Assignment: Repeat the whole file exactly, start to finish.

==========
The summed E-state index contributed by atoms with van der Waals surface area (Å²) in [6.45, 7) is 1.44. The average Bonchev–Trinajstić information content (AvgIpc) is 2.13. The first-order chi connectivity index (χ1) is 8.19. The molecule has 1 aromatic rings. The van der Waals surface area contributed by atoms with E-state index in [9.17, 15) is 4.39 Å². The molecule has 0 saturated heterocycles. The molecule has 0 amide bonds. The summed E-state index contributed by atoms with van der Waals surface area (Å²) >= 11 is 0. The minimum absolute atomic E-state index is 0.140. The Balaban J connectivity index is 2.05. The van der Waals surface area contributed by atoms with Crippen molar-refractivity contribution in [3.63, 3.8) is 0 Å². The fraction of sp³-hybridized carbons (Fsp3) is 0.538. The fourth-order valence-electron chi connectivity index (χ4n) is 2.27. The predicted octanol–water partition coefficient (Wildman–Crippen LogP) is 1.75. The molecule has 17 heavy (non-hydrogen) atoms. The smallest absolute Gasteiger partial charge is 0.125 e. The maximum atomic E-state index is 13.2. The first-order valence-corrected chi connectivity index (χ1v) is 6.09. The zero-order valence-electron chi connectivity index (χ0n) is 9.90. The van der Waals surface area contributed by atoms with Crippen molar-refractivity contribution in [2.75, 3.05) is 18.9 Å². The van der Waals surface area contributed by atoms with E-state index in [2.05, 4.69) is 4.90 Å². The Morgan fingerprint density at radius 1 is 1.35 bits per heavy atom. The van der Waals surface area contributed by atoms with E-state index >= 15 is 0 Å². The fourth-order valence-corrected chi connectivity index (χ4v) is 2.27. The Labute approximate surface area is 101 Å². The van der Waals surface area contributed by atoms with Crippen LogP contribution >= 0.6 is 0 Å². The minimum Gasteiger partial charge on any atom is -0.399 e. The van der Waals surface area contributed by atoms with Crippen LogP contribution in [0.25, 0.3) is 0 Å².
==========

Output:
The summed E-state index contributed by atoms with van der Waals surface area (Å²) in [6.45, 7) is 1.44. The average Bonchev–Trinajstić information content (AvgIpc) is 2.13. The first-order chi connectivity index (χ1) is 8.19. The molecule has 1 aromatic rings. The van der Waals surface area contributed by atoms with E-state index in [9.17, 15) is 4.39 Å². The molecule has 0 saturated heterocycles. The molecule has 0 amide bonds. The summed E-state index contributed by atoms with van der Waals surface area (Å²) >= 11 is 0. The minimum absolute atomic E-state index is 0.140. The Balaban J connectivity index is 2.05. The van der Waals surface area contributed by atoms with Crippen molar-refractivity contribution in [3.63, 3.8) is 0 Å². The fraction of sp³-hybridized carbons (Fsp3) is 0.538. The fourth-order valence-electron chi connectivity index (χ4n) is 2.27. The predicted octanol–water partition coefficient (Wildman–Crippen LogP) is 1.75. The molecule has 17 heavy (non-hydrogen) atoms. The smallest absolute Gasteiger partial charge is 0.125 e. The maximum atomic E-state index is 13.2. The first-order valence-corrected chi connectivity index (χ1v) is 6.09. The zero-order valence-electron chi connectivity index (χ0n) is 9.90. The van der Waals surface area contributed by atoms with Crippen molar-refractivity contribution in [2.75, 3.05) is 18.9 Å². The van der Waals surface area contributed by atoms with E-state index in [2.05, 4.69) is 4.90 Å². The Morgan fingerprint density at radius 1 is 1.35 bits per heavy atom. The van der Waals surface area contributed by atoms with E-state index >= 15 is 0 Å². The fourth-order valence-corrected chi connectivity index (χ4v) is 2.27. The Labute approximate surface area is 101 Å². The van der Waals surface area contributed by atoms with Crippen LogP contribution >= 0.6 is 0 Å². The minimum Gasteiger partial charge on any atom is -0.399 e. The van der Waals surface area contributed by atoms with Crippen LogP contribution in [0.25, 0.3) is 0 Å².